This year blog tour posts will examine ways that university presses Speak UP or give voice to the scholarship and ideas that shape conversations around the world, using some common interrogatives.
Today’s post is written by Purdue University Press Director Justin Race.
I think a lot about open access. How do publishers tell a story of impact without the proxy metric of sales, which for better and worse has always been our guiding light and benchmark? How can funding be fair, equitable, and sustainable—and where will that funding come from, and will it continue? How do workflows alter, if at all? What are the implications of creative commons licenses? What works, and why, should be made available open?—Immediately? A year from now? Three years from now? Why is this book free and that one isn’t if you’re making a universal plea for the truly democratic availability of all knowledge to all people? If rigidly vetted, high-quality scholarship were more widely available, would we have a more informed citizenry? Would the world be a better place?
Some questions are practical and immediate, some are more theoretical and abstract. Some I can firmly answer, some I’ve got a good hunch about, and others I have no idea. Some I even go back and forth about and will give a different response depending on the mental space I’m in when asked.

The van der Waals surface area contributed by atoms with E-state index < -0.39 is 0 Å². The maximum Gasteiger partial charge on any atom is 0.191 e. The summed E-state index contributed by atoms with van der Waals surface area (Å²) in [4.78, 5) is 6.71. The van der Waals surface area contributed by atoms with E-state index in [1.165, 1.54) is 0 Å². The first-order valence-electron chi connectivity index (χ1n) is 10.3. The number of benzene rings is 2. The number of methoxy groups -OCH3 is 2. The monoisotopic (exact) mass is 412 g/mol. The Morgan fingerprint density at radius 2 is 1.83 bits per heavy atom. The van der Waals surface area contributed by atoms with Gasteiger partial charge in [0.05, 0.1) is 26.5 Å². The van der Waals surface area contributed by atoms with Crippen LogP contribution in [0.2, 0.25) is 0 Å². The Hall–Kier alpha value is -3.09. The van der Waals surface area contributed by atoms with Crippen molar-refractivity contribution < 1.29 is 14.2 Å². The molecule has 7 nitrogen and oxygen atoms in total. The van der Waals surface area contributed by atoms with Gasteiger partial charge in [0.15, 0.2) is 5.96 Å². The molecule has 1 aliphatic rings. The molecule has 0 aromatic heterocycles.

I am certain that on average, information that is free is accessed, consumed, and used more than information that costs something. And not just a little more. Studies vary, but they all talk in multiples: twice as much, three times as much, ten times as much. This isn’t nibbling around the edges, this is increasing your readership exponentially. Few of the authors I work with are interested in getting rich. They’re interested in being seen and heard. The only barrier to entry they want to overcome is your curiosity and intrigue, not the amount of money you can pay.
Here at Purdue University Press we’ve grown our last of open access books over the past two years from a couple dozen to over a hundred. We’ve been able to do this because of a multitude of well-intentioned partners and generous support from a multitude of sources, most especially our library. We don’t plan on slowing down. All these questions I have, they’re all about the best answers to “How.” I, and so many of my colleagues, have already emphatically answered the most important question: “Should we?” Learning is not a passing fad to be capitalized upon. It’s an innate human right, which university presses are uniquely positioned to further. And I’m unquestionably proud to call this industry home.